- Paul Rinkon
- BBC News Science Editor
Astronomers are right, this is the first planet discovered outside our galaxy.
To date, about 5,000 “exoplanets” have been identified – defined as worlds orbiting stars other than our Sun – but they are all located within our Milky Way galaxy.
The planet’s possible signal detected by NASA’s Chandra X – ray telescope is located in the Messier 51 galaxy, about 28 million light – years away.
This invention is based on the so-called transport The orbit of a planet in front of a star blocks a portion of the star’s light and causes a certain decrease in its brightness Detectable by telescope.
This common technique has already been used to detect thousands of exoplanets.
Astronomer Rosenne di Stefano and his colleagues found that the brightness of X-rays derived from a type of object they call reduced. X-ray binary Shiny.
These objects usually contain a neutron star or black hole, which attracts gas from a nearby orbiting sub-star. An object near a neutron star or black hole heats up and glows at X-ray wavelength.
Because the area that produces the brightest X-rays is so small, a planet passing in front of it can block most or all of the X-rays so that traffic can be easily detected.
The team members used this technique to find the Exoplanet candidate in a binary system called M51-ULS-1.
De Stefano, who is part of the Harvard-Smithsonian Astronomical Center, an American astronomical research and education organization, said, “The method we are developing and using is the only method currently available to detect planetary systems in other galaxies.” BBC Harvard University, USA.
“This is a unique method designed to find the planets around X-ray binaries at any distance, from which we can measure the curvature of light.”
Future planetary hunting
This binary contains the black hole or neutron star, which orbits a sub-star approximately 20 times the mass of the Sun.The neutron star is the collapse center of what was once a massive star.
The transport lasted about three hours, during which the X-ray emission was reduced to zero. Based on this and other information, astronomers estimate that the planet’s candidate is about the size of Saturn, and that Saturn orbits a neutron star or black hole twice as far from the Sun.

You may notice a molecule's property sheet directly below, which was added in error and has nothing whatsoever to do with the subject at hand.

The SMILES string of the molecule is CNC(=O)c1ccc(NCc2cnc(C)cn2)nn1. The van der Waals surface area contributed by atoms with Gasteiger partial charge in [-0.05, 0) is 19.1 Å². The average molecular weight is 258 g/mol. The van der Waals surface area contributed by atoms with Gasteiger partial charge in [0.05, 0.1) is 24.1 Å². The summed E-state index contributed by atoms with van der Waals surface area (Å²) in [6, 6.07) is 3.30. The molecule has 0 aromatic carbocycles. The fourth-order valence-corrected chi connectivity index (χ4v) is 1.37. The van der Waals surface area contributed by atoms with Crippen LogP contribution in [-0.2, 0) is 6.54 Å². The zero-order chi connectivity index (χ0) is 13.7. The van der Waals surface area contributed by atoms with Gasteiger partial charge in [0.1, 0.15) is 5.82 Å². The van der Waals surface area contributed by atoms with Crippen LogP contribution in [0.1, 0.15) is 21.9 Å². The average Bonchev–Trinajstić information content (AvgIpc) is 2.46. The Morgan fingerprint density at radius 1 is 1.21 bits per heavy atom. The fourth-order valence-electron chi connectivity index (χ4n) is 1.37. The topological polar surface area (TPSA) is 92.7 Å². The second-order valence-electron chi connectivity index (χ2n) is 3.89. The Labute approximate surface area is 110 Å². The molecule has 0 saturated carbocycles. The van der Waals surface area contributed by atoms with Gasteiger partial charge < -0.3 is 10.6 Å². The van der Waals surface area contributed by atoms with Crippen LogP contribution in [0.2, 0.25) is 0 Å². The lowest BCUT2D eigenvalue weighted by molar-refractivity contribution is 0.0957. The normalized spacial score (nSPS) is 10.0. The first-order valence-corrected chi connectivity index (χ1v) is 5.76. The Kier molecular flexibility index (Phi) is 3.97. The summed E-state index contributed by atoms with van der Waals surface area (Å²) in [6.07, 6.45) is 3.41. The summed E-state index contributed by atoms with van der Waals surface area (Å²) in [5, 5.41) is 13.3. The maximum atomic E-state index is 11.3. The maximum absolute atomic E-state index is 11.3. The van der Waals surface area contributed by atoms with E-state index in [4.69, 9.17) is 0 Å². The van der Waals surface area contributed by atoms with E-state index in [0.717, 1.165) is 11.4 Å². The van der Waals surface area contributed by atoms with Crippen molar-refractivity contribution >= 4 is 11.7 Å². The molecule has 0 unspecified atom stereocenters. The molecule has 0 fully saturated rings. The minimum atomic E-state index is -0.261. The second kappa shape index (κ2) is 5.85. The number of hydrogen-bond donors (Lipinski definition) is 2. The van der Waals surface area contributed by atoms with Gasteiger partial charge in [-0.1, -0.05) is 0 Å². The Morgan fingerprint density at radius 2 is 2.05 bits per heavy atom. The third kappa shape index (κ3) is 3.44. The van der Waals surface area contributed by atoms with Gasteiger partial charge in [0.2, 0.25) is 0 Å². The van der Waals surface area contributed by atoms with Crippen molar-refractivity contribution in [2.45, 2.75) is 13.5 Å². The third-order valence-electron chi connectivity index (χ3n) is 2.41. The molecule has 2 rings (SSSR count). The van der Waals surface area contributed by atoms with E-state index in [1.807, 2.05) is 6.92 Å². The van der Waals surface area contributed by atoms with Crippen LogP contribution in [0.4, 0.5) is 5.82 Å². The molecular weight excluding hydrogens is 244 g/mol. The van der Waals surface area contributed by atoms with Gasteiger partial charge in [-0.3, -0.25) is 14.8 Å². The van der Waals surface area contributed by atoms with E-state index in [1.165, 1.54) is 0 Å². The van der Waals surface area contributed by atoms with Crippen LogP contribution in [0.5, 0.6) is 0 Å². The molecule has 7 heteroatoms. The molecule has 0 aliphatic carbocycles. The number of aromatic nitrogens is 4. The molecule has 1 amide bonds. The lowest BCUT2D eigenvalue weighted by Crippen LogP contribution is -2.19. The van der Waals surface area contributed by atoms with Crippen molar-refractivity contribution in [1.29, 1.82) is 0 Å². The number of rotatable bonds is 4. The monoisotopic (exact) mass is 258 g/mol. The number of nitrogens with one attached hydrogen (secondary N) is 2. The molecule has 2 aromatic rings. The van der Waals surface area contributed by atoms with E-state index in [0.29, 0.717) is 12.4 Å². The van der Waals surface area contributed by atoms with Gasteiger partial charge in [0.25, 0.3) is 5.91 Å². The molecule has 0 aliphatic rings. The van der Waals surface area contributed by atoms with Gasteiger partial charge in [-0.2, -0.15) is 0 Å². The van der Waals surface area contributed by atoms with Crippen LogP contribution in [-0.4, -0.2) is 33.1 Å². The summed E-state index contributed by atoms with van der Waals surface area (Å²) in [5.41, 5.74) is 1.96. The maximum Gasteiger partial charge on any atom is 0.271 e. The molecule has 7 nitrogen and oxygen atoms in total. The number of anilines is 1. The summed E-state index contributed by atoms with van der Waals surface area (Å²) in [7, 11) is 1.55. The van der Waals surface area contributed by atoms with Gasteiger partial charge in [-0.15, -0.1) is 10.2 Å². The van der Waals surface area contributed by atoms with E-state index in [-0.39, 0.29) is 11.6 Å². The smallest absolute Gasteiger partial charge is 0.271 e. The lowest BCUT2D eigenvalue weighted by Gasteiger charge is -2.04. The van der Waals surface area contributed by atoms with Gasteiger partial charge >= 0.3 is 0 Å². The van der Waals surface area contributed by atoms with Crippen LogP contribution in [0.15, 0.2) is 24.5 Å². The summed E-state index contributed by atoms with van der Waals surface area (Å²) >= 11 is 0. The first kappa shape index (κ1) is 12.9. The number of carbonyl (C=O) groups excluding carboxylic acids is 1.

De Stefano says the techniques that are most successful in locating exoplanets in the Milky Way are being broken down by observing other galaxies. This is because it reduces the amount of light reaching the telescope over long distances and makes it difficult to judge individual stars as they collect many objects in a small space (as seen from Earth).
With X-rays, he explained, “Dozens of sources are scattered throughout the galaxy, so we can define them. Also, some of them appear very bright on X-rays and can measure their light curves.
“Ultimately, the largest X-ray emission comes from a small area that can be significantly blocked or (as in our case) completely blocked by a passing planet.”
The researchers quietly agree that more data is needed to verify this explanation.
That is one of the biggest challenges The great orbit of the planetary candidate will not pass for about 70 years before its binary counterpart, Avoiding any attempt to carry out a short-term follow-up monitoring.
Another possible explanation given by astronomers is that the blur was caused by a cloud of gas and dust passing in front of the X-ray source.
However, they believe this is not possible because the properties of the event do not match the properties of the gas cloud.
“We know we’re making an exciting and bold claim, so we hope other astronomers will examine it more carefully,” said Julia Berndsson, research associate professor at Princeton University in the United States.
“We think we have a strong case for how this process works in science.”
De Stefano said the new generation of optical and infrared telescopes could not balance the problems of coordination and darkness, so observations in the X-ray spectrum would be the primary method for detecting planets in other galaxies.
However, he said a method called microlensing could have the potential to detect planets outside our galaxy.
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